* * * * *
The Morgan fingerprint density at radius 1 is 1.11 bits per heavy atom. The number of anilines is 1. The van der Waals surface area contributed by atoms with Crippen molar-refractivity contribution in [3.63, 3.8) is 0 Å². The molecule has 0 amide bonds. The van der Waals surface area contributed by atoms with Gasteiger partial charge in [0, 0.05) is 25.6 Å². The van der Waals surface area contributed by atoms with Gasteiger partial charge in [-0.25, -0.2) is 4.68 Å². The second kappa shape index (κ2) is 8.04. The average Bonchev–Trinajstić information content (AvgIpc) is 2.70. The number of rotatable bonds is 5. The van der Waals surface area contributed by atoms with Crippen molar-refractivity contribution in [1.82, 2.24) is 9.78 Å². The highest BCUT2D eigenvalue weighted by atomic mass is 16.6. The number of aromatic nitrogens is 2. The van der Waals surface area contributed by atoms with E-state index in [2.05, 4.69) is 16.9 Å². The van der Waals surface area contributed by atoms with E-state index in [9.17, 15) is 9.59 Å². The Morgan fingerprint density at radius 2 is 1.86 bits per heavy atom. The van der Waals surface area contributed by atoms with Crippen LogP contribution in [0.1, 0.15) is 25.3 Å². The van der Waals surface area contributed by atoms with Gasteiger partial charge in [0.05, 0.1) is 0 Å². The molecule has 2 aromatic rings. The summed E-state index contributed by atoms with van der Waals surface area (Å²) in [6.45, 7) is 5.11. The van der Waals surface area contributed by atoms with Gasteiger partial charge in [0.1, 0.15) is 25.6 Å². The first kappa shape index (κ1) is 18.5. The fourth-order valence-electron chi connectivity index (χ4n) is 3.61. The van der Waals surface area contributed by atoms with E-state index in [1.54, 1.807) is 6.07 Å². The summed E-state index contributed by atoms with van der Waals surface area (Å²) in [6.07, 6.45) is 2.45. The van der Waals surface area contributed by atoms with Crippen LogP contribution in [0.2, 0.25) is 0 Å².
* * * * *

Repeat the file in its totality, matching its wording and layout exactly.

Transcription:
The Morgan fingerprint density at radius 1 is 1.11 bits per heavy atom. The number of anilines is 1. The van der Waals surface area contributed by atoms with Crippen molar-refractivity contribution in [3.63, 3.8) is 0 Å². The molecule has 0 amide bonds. The van der Waals surface area contributed by atoms with Gasteiger partial charge in [0, 0.05) is 25.6 Å². The van der Waals surface area contributed by atoms with Gasteiger partial charge in [-0.25, -0.2) is 4.68 Å². The second kappa shape index (κ2) is 8.04. The average Bonchev–Trinajstić information content (AvgIpc) is 2.70. The number of rotatable bonds is 5. The van der Waals surface area contributed by atoms with Crippen molar-refractivity contribution in [1.82, 2.24) is 9.78 Å². The highest BCUT2D eigenvalue weighted by atomic mass is 16.6. The number of aromatic nitrogens is 2. The van der Waals surface area contributed by atoms with E-state index in [2.05, 4.69) is 16.9 Å². The van der Waals surface area contributed by atoms with E-state index in [9.17, 15) is 9.59 Å². The Morgan fingerprint density at radius 2 is 1.86 bits per heavy atom. The van der Waals surface area contributed by atoms with Crippen LogP contribution in [0.1, 0.15) is 25.3 Å². The van der Waals surface area contributed by atoms with Gasteiger partial charge in [0.05, 0.1) is 0 Å². The molecule has 2 aromatic rings. The summed E-state index contributed by atoms with van der Waals surface area (Å²) in [6.45, 7) is 5.11. The van der Waals surface area contributed by atoms with Gasteiger partial charge in [0.1, 0.15) is 25.6 Å². The first kappa shape index (κ1) is 18.5. The fourth-order valence-electron chi connectivity index (χ4n) is 3.61. The van der Waals surface area contributed by atoms with E-state index in [1.54, 1.807) is 6.07 Å². The summed E-state index contributed by atoms with van der Waals surface area (Å²) in [6.07, 6.45) is 2.45. The van der Waals surface area contributed by atoms with Crippen LogP contribution in [0.2, 0.25) is 0 Å².